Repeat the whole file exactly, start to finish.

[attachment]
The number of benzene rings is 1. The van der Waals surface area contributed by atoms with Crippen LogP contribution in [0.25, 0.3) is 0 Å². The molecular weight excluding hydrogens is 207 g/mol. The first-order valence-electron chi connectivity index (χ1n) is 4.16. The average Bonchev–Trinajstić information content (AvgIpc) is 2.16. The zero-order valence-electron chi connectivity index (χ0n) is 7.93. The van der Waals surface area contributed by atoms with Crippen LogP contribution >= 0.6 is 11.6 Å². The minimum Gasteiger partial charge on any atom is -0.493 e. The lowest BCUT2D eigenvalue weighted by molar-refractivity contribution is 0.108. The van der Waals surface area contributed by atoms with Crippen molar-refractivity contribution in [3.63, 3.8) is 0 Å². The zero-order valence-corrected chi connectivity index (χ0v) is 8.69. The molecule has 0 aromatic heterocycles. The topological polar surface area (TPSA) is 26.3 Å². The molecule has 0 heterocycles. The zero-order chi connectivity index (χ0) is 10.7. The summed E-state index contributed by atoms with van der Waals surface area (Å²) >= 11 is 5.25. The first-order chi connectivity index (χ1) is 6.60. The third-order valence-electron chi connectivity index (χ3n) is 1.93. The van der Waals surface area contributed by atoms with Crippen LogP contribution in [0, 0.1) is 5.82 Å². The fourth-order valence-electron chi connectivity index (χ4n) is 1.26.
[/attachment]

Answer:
The number of benzene rings is 1. The van der Waals surface area contributed by atoms with Crippen LogP contribution in [0.25, 0.3) is 0 Å². The molecular weight excluding hydrogens is 207 g/mol. The first-order valence-electron chi connectivity index (χ1n) is 4.16. The average Bonchev–Trinajstić information content (AvgIpc) is 2.16. The zero-order valence-electron chi connectivity index (χ0n) is 7.93. The van der Waals surface area contributed by atoms with Crippen LogP contribution >= 0.6 is 11.6 Å². The minimum Gasteiger partial charge on any atom is -0.493 e. The lowest BCUT2D eigenvalue weighted by molar-refractivity contribution is 0.108. The van der Waals surface area contributed by atoms with Crippen molar-refractivity contribution in [3.63, 3.8) is 0 Å². The zero-order valence-corrected chi connectivity index (χ0v) is 8.69. The molecule has 0 aromatic heterocycles. The topological polar surface area (TPSA) is 26.3 Å². The molecule has 0 heterocycles. The zero-order chi connectivity index (χ0) is 10.7. The summed E-state index contributed by atoms with van der Waals surface area (Å²) >= 11 is 5.25. The first-order chi connectivity index (χ1) is 6.60. The third-order valence-electron chi connectivity index (χ3n) is 1.93. The van der Waals surface area contributed by atoms with Crippen LogP contribution in [0, 0.1) is 5.82 Å². The fourth-order valence-electron chi connectivity index (χ4n) is 1.26.